Browsing by Subject "G140"

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  • Bai, Yiyi; Dang, Tri Vi; He, Qing; Lu, Liping (2018)
    BOFIT Discussion Papers 13/2018
    We examine China’s June 2013 liquidity crunch as a negative shock to banks and analyze the wealth effects on exchange-listed firms. Our findings suggest that liquidity shocks to financial institutions negatively impact borrower performance, particularly borrowers reporting outstanding loans at the end of 2012. Stock valuations of firms with long-term bank relationships, however, outperform the market and experience smaller subsequent declines in investment than peers lacking solid banking relationships. This effect is the strongest for firms that enjoy good relations with China’s large state-owned banks or foreign banks, and weakest for firms whose connections are solely with local banks. We document a positive correlation between the stock performances of firms and the stock performances of lender banks and the likelihood of lender banks operating as net lenders in the interbank market. These results suggest that banks transmit liquidity shocks to their borrowing firms and that a long-term bank-firm relationship may mitigate the negative effects of a liquidity shock.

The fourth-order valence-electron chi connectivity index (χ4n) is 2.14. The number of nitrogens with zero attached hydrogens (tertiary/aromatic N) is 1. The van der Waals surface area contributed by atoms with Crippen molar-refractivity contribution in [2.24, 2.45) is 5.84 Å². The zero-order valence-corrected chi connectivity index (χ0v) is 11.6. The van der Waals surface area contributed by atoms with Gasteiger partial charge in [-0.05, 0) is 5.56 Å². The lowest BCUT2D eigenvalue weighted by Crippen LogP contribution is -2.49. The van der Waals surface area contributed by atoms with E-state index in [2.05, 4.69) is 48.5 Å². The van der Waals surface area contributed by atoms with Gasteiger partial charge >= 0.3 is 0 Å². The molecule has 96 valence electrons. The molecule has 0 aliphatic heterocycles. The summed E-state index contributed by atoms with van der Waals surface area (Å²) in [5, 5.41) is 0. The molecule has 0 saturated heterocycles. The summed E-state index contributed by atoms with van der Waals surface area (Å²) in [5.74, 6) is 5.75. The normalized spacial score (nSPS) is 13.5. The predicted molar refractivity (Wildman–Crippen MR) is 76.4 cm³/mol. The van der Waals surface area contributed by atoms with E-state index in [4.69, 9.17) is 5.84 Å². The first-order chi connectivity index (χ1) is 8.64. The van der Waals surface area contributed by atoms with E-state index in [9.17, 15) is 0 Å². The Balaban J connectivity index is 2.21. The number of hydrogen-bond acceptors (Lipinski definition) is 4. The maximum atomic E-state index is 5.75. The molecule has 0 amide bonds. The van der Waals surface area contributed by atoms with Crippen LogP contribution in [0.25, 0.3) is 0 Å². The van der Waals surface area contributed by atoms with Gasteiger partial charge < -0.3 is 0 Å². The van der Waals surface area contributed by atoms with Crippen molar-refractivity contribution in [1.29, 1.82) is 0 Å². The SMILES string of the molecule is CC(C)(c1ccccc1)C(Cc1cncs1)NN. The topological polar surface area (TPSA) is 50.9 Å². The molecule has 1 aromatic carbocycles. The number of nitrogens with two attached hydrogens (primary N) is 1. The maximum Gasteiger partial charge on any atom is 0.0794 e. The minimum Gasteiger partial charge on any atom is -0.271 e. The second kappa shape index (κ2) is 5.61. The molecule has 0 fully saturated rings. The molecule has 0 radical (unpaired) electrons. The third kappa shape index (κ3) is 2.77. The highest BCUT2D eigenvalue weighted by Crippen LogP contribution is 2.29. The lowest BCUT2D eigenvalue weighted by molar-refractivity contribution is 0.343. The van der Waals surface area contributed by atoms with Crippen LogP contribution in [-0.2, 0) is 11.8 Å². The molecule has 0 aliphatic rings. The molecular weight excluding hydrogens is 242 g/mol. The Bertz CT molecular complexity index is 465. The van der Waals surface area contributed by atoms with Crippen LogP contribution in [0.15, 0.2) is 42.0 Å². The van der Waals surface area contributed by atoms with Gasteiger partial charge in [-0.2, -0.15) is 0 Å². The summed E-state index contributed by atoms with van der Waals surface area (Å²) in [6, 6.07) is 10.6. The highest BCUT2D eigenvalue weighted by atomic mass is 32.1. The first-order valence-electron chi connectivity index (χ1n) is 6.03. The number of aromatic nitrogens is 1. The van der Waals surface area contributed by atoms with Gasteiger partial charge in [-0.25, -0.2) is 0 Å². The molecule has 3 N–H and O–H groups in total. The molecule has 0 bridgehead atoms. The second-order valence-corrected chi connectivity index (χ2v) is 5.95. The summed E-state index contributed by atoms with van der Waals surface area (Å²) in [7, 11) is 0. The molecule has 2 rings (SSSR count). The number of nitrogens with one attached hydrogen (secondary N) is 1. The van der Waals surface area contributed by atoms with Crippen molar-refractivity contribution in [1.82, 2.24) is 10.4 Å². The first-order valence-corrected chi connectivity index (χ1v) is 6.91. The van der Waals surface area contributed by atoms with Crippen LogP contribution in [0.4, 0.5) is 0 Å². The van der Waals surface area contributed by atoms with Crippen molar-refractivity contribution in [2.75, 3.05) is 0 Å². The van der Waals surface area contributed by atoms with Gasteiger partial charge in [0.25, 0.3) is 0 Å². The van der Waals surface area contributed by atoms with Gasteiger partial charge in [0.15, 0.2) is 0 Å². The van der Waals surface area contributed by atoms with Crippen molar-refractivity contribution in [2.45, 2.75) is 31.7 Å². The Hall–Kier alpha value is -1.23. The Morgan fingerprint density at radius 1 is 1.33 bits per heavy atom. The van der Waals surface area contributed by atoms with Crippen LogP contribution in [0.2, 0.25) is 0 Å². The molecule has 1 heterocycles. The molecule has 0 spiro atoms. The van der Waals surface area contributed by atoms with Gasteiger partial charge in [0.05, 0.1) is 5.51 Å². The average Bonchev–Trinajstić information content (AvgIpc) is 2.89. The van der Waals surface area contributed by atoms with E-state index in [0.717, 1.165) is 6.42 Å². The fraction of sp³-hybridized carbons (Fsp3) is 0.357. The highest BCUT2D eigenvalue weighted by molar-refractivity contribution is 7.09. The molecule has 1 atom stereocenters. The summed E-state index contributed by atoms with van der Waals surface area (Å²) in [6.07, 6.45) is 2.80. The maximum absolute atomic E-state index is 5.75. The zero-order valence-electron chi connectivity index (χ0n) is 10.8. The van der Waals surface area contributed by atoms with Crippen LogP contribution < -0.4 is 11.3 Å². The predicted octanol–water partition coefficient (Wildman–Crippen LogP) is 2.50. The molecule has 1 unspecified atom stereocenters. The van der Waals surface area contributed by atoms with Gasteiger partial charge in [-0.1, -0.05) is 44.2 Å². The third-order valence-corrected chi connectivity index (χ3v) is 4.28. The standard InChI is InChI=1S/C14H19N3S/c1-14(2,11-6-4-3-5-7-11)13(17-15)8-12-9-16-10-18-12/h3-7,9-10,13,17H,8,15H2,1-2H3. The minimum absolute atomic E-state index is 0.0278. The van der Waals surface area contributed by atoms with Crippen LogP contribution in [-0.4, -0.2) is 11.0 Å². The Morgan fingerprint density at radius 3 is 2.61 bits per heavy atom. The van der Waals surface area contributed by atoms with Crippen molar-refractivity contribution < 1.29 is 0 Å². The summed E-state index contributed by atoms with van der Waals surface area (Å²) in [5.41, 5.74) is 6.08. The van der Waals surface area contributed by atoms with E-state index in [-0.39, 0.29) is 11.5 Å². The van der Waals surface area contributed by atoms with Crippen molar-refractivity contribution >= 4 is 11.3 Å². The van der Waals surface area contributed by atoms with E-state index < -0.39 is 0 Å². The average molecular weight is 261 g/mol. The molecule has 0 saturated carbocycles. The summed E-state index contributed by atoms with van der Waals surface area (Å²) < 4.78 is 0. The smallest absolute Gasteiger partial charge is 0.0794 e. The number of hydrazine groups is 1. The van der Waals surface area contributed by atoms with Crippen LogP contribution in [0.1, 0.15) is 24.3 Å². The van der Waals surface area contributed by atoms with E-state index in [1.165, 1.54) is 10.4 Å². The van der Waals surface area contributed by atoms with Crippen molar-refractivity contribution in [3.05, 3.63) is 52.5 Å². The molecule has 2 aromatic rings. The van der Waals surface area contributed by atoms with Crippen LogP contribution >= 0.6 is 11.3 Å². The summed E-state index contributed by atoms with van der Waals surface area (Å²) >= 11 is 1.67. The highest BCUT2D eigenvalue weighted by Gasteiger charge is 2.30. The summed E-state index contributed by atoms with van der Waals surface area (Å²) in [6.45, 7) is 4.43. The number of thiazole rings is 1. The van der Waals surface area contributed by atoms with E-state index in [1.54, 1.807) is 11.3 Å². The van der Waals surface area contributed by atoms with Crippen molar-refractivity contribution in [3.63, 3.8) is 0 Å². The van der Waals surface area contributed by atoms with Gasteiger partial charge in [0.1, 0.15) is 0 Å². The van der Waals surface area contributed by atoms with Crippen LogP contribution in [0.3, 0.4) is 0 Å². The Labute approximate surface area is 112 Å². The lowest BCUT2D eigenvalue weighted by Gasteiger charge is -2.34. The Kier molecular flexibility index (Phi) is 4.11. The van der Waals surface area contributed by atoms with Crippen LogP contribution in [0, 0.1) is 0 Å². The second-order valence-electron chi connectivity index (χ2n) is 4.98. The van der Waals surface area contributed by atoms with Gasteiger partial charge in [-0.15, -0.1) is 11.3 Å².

• He, Qing; Lu, Liping; Ongena, Steven (2015)
    BOFIT Discussion Papers 1/2015
    ​Who gains from inter-corporate credit? To answer this question we investigate the reactions of the stock prices of both the issuing and receiving firms to the announcements of 719 inter-corporate loans that took place between 2005 and 2012 in China. We find that the average abnormal return for the issuers of inter-corporate loans is significantly negative, whereas the corresponding return for those firms receiving credit is positive. Investors may worry that issuing firms may have run out of other worthwhile projects to finance, while at the same time they may view credit-receiving firms as being certified as worthy borrowers. The issuance of intra-group loans, especially those with higher interest rates, is associated with lower returns overall since such loans may signal a spreading of financial distress to the rest of the group. After issuing inter-corporate loans, firms are also found to have lower accounting performance, which confirms the aforementioned signaling interpretation.